“Alex” declined to share a lot of contextualizing information, but said some poignant things as a father who had both his children placed in a kinship/guardianship foster placement. At the time he shared, it had only been five months since his children had been placed in care. His parental rights have not been terminated. He is currently an unemployed skilled laborer. In response to the question, What could you have done differently to keep custody of your children? He replied, “Have money.”  This important point underscores his experience. “Only if I was rich could I have been able to do something.”  He believes this is a common experience for other parents whose children were taken by the state. The “majority have not been heard and are in similar financial situations as mine. We all feel like our kids were kidnapped.”

“I feel like my kids were kidnapped and I had a voice with no sound.” His children were silenced too. When asked if the professionals who have interacted with his children were acting on the best interest of his children, he answered similarly: They were not on his children’s side because if they had been “they would’ve taken what I had to say into consideration and that did not happen.” He doesn’t think having his children placed with his relatives was in the kids’ best interest. Alex was asked what things could have been done by the state and were not that might have changed the outcome of his experience. He said that the state did not evaluate him or the other parent involved.  His experience with the state has led to the belief that the system is merely a “way to gain revenue” and that above it all it is corrupt and dishonest.  “The state’s word will always ring louder and judges, lawyers and people like that will be swayed by their word.”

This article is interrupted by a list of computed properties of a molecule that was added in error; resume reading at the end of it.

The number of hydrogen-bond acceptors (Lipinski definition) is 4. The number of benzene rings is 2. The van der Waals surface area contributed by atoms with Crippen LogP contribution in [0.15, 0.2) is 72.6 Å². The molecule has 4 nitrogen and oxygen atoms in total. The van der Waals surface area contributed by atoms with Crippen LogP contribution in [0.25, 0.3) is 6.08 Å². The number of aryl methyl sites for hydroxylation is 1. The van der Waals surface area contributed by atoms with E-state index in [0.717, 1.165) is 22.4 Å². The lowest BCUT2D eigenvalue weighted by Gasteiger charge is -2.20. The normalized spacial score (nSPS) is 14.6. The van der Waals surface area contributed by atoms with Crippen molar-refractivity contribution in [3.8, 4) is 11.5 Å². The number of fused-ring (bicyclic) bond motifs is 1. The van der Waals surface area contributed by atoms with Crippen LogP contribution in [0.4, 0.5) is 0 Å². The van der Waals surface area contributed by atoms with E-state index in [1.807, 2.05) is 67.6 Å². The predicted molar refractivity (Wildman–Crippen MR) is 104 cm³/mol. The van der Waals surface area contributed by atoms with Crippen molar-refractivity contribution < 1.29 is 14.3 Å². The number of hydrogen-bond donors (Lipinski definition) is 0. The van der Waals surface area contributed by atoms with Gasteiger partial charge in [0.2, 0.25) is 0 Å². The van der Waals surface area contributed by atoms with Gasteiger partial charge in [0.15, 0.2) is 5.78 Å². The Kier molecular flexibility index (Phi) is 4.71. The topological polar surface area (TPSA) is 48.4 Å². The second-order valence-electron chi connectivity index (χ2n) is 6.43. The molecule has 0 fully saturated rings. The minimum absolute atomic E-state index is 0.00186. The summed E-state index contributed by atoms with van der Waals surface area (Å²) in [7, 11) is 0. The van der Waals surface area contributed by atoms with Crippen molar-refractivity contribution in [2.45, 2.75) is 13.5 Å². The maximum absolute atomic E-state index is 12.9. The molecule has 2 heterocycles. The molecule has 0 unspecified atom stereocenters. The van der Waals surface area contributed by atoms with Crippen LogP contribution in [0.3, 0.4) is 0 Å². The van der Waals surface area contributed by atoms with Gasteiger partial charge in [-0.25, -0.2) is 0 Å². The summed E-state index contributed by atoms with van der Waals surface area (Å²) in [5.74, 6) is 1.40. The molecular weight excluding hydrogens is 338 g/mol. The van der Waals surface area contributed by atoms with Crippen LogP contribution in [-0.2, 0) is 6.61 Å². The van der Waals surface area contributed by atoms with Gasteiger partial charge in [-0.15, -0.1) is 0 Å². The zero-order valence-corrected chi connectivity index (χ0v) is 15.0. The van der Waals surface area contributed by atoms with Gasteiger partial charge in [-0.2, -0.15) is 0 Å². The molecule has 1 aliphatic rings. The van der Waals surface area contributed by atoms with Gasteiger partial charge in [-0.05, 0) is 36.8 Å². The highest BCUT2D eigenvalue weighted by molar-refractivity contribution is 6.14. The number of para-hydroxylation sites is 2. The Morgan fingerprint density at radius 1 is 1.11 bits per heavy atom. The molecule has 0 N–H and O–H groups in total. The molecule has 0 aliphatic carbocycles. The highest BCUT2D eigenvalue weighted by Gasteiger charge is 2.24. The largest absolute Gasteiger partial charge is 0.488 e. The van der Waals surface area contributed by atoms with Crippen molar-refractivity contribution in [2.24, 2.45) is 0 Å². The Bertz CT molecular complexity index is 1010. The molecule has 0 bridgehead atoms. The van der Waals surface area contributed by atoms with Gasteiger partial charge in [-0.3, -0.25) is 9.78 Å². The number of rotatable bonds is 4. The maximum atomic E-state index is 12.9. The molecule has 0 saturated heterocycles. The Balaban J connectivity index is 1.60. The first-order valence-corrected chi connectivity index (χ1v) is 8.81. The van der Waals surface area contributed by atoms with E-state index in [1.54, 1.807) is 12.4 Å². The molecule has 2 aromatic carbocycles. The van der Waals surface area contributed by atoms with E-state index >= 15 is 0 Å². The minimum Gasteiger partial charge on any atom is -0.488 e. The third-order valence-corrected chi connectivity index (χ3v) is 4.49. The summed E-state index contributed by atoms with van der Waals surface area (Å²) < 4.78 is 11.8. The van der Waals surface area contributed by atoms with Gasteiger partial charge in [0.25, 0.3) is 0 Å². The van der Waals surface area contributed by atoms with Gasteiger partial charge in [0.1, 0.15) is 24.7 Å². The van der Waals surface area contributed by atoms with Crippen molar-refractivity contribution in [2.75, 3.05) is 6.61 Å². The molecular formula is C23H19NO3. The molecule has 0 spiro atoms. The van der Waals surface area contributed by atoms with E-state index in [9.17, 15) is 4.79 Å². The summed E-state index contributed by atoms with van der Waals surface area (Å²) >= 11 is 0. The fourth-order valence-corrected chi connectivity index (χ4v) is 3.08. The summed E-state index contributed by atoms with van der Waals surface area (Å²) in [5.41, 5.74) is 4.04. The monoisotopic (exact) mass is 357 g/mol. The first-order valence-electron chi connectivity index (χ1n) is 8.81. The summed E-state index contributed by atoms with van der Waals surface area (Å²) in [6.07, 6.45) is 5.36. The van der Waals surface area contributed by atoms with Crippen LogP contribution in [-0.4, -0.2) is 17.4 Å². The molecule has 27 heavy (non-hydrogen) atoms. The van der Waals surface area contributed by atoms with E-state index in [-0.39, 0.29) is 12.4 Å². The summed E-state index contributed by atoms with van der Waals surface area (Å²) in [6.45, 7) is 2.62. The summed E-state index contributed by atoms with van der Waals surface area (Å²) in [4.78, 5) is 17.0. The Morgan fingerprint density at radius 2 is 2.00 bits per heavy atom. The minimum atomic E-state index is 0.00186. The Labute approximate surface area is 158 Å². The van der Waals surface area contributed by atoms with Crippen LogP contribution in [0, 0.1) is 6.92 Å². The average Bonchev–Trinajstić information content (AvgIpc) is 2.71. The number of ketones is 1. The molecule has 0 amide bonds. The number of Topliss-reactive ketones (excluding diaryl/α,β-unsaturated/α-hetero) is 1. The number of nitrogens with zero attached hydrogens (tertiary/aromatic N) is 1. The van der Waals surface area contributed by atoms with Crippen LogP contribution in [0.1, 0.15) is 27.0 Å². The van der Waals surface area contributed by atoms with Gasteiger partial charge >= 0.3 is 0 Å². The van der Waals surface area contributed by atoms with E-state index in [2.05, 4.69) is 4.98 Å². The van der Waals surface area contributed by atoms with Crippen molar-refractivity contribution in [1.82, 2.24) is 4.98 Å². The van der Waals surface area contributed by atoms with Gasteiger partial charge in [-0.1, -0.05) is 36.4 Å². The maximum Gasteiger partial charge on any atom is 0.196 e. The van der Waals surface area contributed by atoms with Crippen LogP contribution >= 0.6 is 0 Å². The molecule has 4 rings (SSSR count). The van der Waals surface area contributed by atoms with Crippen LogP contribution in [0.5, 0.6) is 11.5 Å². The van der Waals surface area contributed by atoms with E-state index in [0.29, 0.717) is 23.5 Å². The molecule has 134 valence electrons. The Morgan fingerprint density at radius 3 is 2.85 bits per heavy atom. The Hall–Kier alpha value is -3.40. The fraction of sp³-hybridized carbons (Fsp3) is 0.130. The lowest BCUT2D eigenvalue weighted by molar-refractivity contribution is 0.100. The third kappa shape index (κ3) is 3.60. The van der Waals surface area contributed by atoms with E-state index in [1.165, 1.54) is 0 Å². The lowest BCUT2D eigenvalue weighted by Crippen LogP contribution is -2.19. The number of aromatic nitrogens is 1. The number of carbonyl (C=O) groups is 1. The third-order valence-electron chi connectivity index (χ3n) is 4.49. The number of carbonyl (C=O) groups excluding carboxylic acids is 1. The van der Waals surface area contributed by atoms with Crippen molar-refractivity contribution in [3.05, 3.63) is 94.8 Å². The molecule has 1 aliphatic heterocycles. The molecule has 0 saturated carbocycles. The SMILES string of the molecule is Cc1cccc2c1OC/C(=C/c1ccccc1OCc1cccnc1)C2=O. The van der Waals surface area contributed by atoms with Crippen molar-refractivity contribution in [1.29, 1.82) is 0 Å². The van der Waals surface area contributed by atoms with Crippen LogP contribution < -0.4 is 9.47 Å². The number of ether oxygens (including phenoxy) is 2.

His children were placed in the system when he was charged with a crime. (He does not share the nature of the crime or how long he was jailed, or if the case was dismissed.) Originally, DHS placed his kids with his father. As soon as he was out of jail (it must have been a short term if his kids have only been in the system five months total so far—probably less than 90 days), he went to DHS and told them his father was abusive. They removed the children and placed them with one of his wife’s relatives. He added that he has had no social supports, “everyone that would support me is dead.”  He has mixed feelings about the family caring for his children. He is “grateful but angry. They tried to step in my place and I will always be my children’s parent.”

Overall, he doesn’t believe the system works. He believes the purpose of foster care is to “remove and protect children from abuse and neglect, though it is not working.” He had no examples of what works well. But he thinks one of the things most broken is anonymous reporting. “The anonymous report abuse line is my main issue or thing I would to see changed. People that don’t like me have made false claims about abuse to damage my family. It is a wound that will not heal.”  At this point, his story leaves off at this unsettling place, “They have no evidence of abuse or neglect. Now my two children are being pulled in 10 directions by people that think they know best for my kids. That’s my job, not theirs. I’m trying to get my children back. The state has kidnapped my kids due to false claims by people that don’t like me and the state is bullshit.”